Redbelt & Taken

Twinned curiosities this week, with David Mamet, American cinema’s snarling id, bringing us his jiu-jitsu Rocky and Liam Neeson laying waste to all around him in a politically whiffy French kidnap drama? What next – Anthony Hopkins pointing a glowing finger in E.T. II: Elliot’s Revenge? Cameron Diaz outing vile spots in Judd Apatow’s Macbeth?

Redbelt, titled after the highest grade of expertise in the sport, a cross between judo and wrestling, is essentially a chopsocky drama. This description that might seem like a departure for the heavyweight writer and director, but Mamet always twisted genre archetypes to suit his own ends. Different tales told in a distinctive voice, his films share the same blank tone, unmistakable staccato dialogue, deftly pleated storylines and an uncommon throb of excess testosterone.

Redbelt is a Mamet from the opening frames, an experiment in channelling the zen of Bruce Lee through the conduit of Jean Luc Godard’s infamous dictum that “all you need for a movie is a girl and a gun”. The girl is Laura (Emily Mortimer), the gun belongs to LA policeman Joe (played by Max Martini), who leaves it lying on a bench in a failing martial arts studio run by Mike (Chiwetel Ejiofor). High-flying lawyer Laura is jonesing for her anti-anxiety medication and in an excited moment grabs the pistol. It goes off, setting in a motion a series of unlikely events that will change Mike’s life dramatically and test the patience of even the most serene viewer.

Mike isn't just a teacher, he's a guru, an aesthetic monk who follows a strict code of honour in life and in combat. Even though he is broke, a fact wife Sondra (Alice Braga) reminds him of daily, Mike refuses to enter fighting competitions, believing they corrupt and demean his sport. In a rush of developments, Mike saves movie star Chet Frank (Tim Allen) from a beating in a bar and is invited to dinner by way of thanks. There he meets Chet’s sleazy manager (Joe Mantegna) who brings him on board the film and gifts him an expensive watch. Life, for once, looks good for Mike and Sondra, who makes an important business connection with Chet’s wife (played by Mamet’s wife, Rebecca Pidgeon).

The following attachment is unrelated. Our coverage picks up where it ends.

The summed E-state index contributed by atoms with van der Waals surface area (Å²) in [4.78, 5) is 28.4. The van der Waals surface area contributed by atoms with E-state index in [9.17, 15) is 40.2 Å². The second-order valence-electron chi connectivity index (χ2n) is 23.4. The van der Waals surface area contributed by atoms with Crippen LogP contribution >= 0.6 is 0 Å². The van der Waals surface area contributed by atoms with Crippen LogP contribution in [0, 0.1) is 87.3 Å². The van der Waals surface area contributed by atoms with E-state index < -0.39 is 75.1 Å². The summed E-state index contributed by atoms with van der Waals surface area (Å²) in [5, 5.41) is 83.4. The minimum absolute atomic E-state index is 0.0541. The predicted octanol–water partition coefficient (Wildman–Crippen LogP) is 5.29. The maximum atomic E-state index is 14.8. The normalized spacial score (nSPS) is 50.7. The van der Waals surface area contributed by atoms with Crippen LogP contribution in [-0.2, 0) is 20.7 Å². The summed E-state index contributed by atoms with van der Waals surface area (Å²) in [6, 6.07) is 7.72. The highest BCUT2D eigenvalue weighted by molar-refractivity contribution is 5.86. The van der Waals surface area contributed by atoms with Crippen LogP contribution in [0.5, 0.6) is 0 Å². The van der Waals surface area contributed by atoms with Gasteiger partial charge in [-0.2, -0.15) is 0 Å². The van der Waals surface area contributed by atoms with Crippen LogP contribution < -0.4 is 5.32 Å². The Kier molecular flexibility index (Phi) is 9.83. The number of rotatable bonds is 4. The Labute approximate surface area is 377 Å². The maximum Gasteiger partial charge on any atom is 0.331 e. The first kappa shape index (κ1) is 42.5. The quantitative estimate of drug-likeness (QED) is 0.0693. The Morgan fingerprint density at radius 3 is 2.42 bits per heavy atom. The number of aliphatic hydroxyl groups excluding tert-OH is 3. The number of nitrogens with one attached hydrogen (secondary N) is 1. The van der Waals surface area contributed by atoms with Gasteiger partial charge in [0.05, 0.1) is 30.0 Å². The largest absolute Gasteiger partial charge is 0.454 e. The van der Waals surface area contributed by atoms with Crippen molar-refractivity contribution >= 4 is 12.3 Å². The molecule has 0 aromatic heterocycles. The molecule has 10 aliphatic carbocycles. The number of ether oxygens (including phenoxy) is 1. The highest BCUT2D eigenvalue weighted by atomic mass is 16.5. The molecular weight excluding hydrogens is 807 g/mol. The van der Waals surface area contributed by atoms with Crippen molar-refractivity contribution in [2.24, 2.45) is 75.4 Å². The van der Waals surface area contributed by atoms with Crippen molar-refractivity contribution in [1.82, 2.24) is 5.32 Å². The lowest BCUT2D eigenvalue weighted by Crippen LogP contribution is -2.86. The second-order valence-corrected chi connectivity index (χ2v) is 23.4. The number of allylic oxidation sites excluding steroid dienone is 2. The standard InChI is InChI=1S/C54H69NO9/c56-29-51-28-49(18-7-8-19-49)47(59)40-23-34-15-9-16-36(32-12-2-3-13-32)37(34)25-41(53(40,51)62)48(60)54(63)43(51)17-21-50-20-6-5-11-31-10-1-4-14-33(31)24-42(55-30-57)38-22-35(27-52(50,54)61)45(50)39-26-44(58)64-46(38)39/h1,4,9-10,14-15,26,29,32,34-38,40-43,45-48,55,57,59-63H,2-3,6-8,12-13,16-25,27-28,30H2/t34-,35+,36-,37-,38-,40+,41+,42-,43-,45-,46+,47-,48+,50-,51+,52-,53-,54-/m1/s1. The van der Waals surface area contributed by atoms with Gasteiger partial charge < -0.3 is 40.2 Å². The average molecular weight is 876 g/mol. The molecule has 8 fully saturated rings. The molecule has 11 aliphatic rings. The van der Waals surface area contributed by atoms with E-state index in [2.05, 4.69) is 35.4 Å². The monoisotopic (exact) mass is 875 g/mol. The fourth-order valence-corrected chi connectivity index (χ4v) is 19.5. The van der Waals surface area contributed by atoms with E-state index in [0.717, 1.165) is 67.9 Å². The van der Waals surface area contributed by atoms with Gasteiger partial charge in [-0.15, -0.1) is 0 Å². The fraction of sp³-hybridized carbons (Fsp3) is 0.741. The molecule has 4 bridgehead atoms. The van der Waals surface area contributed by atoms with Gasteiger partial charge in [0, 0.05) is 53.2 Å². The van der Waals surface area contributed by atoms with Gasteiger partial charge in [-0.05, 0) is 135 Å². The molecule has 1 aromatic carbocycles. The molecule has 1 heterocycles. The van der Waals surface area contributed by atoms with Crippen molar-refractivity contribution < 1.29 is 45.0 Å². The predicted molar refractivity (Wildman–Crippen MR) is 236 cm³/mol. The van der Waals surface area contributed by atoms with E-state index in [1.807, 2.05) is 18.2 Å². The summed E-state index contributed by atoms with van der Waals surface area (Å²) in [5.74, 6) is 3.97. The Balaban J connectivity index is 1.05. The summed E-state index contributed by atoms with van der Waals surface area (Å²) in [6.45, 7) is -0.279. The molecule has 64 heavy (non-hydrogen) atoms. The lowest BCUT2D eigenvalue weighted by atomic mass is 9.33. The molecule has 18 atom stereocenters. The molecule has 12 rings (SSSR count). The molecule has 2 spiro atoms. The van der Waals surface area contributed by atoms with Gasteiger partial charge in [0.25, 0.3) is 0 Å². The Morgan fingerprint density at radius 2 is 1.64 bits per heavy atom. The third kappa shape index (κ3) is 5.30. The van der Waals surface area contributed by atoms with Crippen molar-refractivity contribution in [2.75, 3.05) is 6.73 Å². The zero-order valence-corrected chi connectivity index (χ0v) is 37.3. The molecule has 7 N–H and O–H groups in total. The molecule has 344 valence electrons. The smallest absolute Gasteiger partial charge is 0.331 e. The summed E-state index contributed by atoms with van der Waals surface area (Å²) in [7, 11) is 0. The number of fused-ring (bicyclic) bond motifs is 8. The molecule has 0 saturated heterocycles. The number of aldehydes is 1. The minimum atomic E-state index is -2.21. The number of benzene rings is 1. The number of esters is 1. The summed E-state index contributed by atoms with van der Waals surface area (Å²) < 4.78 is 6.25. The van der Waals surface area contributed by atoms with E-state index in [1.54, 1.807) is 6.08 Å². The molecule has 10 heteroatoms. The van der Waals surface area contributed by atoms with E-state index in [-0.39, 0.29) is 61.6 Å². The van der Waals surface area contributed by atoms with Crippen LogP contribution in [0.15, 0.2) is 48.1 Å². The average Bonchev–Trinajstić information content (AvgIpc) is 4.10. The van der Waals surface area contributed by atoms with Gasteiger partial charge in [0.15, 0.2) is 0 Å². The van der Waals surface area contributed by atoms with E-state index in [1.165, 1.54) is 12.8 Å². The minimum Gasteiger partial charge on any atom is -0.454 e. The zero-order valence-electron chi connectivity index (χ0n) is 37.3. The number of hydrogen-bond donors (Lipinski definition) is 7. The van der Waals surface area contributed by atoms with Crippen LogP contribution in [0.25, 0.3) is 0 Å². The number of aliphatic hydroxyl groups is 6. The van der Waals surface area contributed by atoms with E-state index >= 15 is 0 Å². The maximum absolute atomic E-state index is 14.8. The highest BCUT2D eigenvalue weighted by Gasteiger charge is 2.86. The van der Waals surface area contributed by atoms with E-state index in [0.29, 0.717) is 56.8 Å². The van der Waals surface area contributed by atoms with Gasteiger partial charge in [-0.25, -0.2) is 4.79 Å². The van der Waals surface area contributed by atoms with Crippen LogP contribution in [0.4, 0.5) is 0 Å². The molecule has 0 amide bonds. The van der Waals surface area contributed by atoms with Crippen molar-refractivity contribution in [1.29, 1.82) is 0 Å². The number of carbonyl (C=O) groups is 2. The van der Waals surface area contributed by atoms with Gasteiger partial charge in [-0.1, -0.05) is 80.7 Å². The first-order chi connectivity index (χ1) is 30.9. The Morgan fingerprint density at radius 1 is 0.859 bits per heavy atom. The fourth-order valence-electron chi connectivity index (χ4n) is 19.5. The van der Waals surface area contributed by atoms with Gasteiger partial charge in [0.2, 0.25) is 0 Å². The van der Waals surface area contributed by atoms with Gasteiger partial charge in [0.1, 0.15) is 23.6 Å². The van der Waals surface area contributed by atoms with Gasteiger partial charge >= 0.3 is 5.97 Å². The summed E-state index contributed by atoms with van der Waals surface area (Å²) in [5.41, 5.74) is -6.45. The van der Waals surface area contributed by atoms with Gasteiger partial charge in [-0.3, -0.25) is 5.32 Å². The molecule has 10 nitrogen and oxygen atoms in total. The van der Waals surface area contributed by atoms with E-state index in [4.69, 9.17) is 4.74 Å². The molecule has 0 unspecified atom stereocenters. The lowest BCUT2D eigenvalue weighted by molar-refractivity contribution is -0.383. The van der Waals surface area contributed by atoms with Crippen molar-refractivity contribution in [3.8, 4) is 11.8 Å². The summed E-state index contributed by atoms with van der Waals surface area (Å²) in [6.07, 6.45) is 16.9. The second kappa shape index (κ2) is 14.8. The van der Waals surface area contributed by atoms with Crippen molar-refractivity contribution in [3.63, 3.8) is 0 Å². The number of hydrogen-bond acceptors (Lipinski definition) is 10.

Mike the warrior philosopher is the typical Mamet hero, a throwback to a time of honour and values. In the developing scam, Mike is the patsy, the mark, and like the best of his kind, he is oblivious to his status. He makes the mistake in thinking that everybody is like him, honest and sincere. The story, based in part on Mamet’s own experiences as a jiu-jitsu student, soon becomes needlessly, wilfully complicated but Ejiofor has reserves of stoic serenity to play with, a calm charisma that maintains our interest in the early part of the story. It doesn’t hold, partly because Mike remains a character without a story of his own, a collection of ideas and surface indicators. It’s to Ejiofor’s credit that he remains as watchable as he does for as long as he does.

Redbelt might appear tough but Mamet pulls too many of his punches, unable to communicate Mike’s impotent rage with the same verve he brings to the spitfire dialogue and bewildering disclosures. These elements are what make the film uniquely Mamet, but are also what suffocate it in familiarity. His intellectual machismo has become cliché, his determination to befuddle a narrative tic, even the secondary cast is assembled from the writer and director’s stock company of actors. These familiar faces spout beautifully poised epithets across Mamet’s recognisable spaces, affecting an unruffled, world-weary disdain as they punctuate their emphatic line readings with oddly spaced pauses.

So focused is Mamet on pulling the wool over our eyes he reduces his emotional material - a suicide in disgrace, an emotional betrayal - to throwaway lines of dialogue that bounce off Mike’s broad chest without effecting so much as a flinch. Instead we get an increasingly preposterous story about maintaining the Corinthian spirit in sport, spliced into a green ink essay on the machinations of unscrupulous movie producers.

Mamet loves these characters for their smart mouths and their balls but doesn’t seem at all interested in their souls. He revels in poking around in the background of their lives but Redbelt remains a tentative snoop around dimly lit corners, ignoring the potential in darker basements and distracted by the inexorable crawl towards the climactic fight. The problem is not the density of the drama or the preponderance of narrative blind alleys; it’s that the plot lacks all coherence and consistency. The trap Mamet springs is dependent on hastily explained (if we’re lucky) off-screen interventions and a long series of plausibility-sapping coincidences. Even after another character carefully explains the ending to him, Ejiofor looks none the wiser.